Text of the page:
From: "Eldin Raigmore" <[log in to unmask]>
Sent: Monday, April 17, 2006 7:42 PM

> These languages are a subset of the alignment-type called
> "hierarchical
> alignment". In such languages, the "word"-order of the
> clause and the
> agreement marking on the verb always puts that participant
> which is highest
> in the hierarchy first, regardless of whether it is the
> agent or the
> patient.  Thus some kind of "voice" marking on the verb is
> necessary to
> indicate whether this agreed-with participant is the agent
> or the patient.
> (The hierarchy in question is usually one of agent-potency
> (that is,
> potentiality to be an agent), as opposed to
> topic-worthiness, according to
> M.H.Klaiman.)

Sounds a little like what I imagined to do with Ukele once I
put more work into it, the same goes for Tarsyanian. Both
languages have split-systems: Tarsyanian has got an agentive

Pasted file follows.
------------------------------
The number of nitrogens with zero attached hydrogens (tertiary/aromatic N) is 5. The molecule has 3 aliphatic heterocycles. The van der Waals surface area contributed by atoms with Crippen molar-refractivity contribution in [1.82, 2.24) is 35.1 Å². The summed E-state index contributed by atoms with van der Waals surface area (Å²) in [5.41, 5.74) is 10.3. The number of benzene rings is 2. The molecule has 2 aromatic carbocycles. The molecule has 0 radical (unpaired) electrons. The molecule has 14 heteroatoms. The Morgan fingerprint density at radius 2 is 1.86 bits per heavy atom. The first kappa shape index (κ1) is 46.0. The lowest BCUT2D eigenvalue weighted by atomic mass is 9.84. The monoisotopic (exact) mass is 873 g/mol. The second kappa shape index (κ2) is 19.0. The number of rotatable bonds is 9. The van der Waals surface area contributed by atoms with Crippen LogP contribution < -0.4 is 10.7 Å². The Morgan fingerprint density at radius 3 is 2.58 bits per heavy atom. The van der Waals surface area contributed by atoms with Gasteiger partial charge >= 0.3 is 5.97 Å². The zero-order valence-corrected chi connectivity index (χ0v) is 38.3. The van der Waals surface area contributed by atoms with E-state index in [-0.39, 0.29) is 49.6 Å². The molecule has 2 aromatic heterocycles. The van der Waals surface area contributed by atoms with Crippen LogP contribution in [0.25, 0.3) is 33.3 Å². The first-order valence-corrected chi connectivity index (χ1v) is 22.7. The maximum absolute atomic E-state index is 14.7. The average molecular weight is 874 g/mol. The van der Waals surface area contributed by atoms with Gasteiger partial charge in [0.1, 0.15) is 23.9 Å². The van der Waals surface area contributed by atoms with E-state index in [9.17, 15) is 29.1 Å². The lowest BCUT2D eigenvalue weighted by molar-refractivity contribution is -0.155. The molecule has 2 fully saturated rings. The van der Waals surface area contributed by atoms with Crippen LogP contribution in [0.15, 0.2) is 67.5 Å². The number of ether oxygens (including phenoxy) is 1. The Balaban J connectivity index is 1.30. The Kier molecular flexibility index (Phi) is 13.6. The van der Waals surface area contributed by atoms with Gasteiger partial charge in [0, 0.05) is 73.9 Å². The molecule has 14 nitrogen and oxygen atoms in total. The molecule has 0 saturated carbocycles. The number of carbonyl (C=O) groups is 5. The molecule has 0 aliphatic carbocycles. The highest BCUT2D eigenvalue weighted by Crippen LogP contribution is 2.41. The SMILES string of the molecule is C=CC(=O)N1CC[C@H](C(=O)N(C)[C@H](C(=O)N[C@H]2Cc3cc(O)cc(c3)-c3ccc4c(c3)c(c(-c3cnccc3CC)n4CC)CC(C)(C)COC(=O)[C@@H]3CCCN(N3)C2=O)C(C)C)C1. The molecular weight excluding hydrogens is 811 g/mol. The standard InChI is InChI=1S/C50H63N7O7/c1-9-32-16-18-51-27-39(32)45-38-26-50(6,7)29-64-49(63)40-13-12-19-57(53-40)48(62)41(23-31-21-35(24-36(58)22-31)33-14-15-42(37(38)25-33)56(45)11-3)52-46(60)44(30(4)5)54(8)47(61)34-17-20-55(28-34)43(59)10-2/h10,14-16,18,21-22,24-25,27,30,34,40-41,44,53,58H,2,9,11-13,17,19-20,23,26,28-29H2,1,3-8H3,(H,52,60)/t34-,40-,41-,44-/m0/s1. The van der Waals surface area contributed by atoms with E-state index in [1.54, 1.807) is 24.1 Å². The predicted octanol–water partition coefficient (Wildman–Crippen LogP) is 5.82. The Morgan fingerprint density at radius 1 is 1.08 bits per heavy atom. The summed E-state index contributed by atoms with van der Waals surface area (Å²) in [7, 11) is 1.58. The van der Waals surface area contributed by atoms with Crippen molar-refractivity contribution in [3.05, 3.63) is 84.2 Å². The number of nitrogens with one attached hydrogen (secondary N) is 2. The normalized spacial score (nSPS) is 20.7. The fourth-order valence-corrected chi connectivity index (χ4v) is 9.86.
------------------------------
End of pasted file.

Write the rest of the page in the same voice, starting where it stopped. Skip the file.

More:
(= split-S) alignment, but verbs are supposed to have
grammaticalized participant roles, at least the most common
ones. You need voice to adjust things, since you have a mix
between nom/acc and abs/erg. Ukele is similar in that it has
a class system similar to Bantu languages which is based on
agent-potency: Only gods, environmental forces, feelings,
abstracta (Class I), humans (Class II) and animals (Class
III) are agentive enough to have a nom/acc morphology, all
others (Classes IV-VII, i.e. plants, food, everyday
objects/tools, other inanimate things) have an abs/erg
morphology. This all only goes for verbal agreement, though,
since nouns do not have overt case marking, i.e. the case
endings are null-morphemes. For all agentives goes
furthermore the topic-worthiness in that 1p > 2p > 3p. So
again, you need the passive voice to adjust the sentence,
although I haven't yet figured out how. I think I'll need
both, a passive and an antipassive voice.


"Miranayam kepauarą naranoaris." (Kalvin nay Hobbes)
Tingraena, Yangtim 18, 2315, ea 27:58:03 pd